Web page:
Australasian Cinema > films >
The Adventures of Algy (Beaumont Smith, 1925) Beaumont Smith's Productions, wr. Beaumont Smith, dp Lacey Percival, Frank Stewart, Syd Taylor, Charles Barton; Claude Dampier (Algernon Allison), Bathie Stuart (Kiwi McGill), Eric Harrison, Billie Carlyle, George Chalmers, Lester Brown, Eric Yates, Beaumont Smith, Hilda Attenboro, Verna Blain; 6500 ft
Algy is a direct successor to the English 'silly ass' played by Claude Dampier in Hullo Marmaduke (1924). Algy is tricked by a dastardly cousin into inheriting a barren stretch of land in New Zealand instead of a rich sheep station. He falls in love with a neighbour, Kiwi McGill, and later meets her again in Sydney, where she is dancing in a stage show to raise money to help her impoverished father. When he returns to New Zealand, Algy strikes oil on his property; both he and the McGills become rich and Algy and Kiwi are married.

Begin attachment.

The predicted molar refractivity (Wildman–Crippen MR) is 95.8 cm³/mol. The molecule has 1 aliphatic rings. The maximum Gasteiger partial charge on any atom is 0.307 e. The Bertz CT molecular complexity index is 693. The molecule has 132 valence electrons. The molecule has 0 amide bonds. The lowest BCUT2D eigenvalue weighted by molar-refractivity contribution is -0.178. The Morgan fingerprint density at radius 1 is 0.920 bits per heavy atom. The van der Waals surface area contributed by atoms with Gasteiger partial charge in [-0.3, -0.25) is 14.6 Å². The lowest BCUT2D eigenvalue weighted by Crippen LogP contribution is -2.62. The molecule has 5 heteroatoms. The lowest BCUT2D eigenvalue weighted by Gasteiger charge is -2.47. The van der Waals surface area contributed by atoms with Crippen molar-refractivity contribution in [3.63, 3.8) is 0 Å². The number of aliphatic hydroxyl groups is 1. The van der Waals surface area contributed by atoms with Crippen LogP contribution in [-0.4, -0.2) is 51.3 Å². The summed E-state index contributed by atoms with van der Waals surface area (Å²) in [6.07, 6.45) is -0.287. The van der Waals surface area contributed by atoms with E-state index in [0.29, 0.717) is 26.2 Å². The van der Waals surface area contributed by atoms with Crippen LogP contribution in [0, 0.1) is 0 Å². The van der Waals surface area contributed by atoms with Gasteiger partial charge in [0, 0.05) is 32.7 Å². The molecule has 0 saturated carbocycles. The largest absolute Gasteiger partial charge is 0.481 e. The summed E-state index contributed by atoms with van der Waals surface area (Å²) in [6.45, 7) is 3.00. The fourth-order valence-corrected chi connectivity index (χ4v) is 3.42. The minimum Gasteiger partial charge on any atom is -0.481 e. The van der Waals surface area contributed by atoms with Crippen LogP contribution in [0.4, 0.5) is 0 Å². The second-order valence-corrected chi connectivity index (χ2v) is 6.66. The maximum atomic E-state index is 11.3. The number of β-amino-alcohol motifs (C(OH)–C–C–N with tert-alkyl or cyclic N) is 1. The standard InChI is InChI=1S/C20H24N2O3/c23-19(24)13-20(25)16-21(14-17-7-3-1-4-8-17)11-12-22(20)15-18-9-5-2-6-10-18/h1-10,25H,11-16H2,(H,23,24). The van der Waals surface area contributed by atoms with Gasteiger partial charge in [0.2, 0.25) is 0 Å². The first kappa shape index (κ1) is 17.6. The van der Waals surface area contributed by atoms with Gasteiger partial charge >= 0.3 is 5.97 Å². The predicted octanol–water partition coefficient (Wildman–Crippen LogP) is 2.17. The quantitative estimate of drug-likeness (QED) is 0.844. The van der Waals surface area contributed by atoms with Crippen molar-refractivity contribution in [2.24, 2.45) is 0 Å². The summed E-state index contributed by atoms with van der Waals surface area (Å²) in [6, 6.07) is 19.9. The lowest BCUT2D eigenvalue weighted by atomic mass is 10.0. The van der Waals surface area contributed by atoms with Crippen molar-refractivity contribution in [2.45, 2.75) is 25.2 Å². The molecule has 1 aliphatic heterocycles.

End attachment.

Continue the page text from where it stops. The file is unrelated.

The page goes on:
The film, most of which survives today, reveals a heavy reliance on titles to propel the insubstantial plot along, and frequently the images are little more than illustrations for the printed text. The story is padded out to feature length by a tour of New Zealand's scenic highlights, and by two dance sequences, one in a Maori village and another on the stage of a Sydney theatre. The star of both dance items was a young New Zealand actress, Bathie Stuart, making her first feature film appearance.
The New Zealand scenes were shot during the first months of 1925, followed by shooting in Sydney. Smith submitted the film for censor-screening in mid-June, and it opened strongly at the Lyceum and Lyric Wintergarden Theatres, Sydney, on 20 June. Pike & Cooper: 127.
Garry Gillard | New: 28 November, 2012 | Now: 24 November, 2019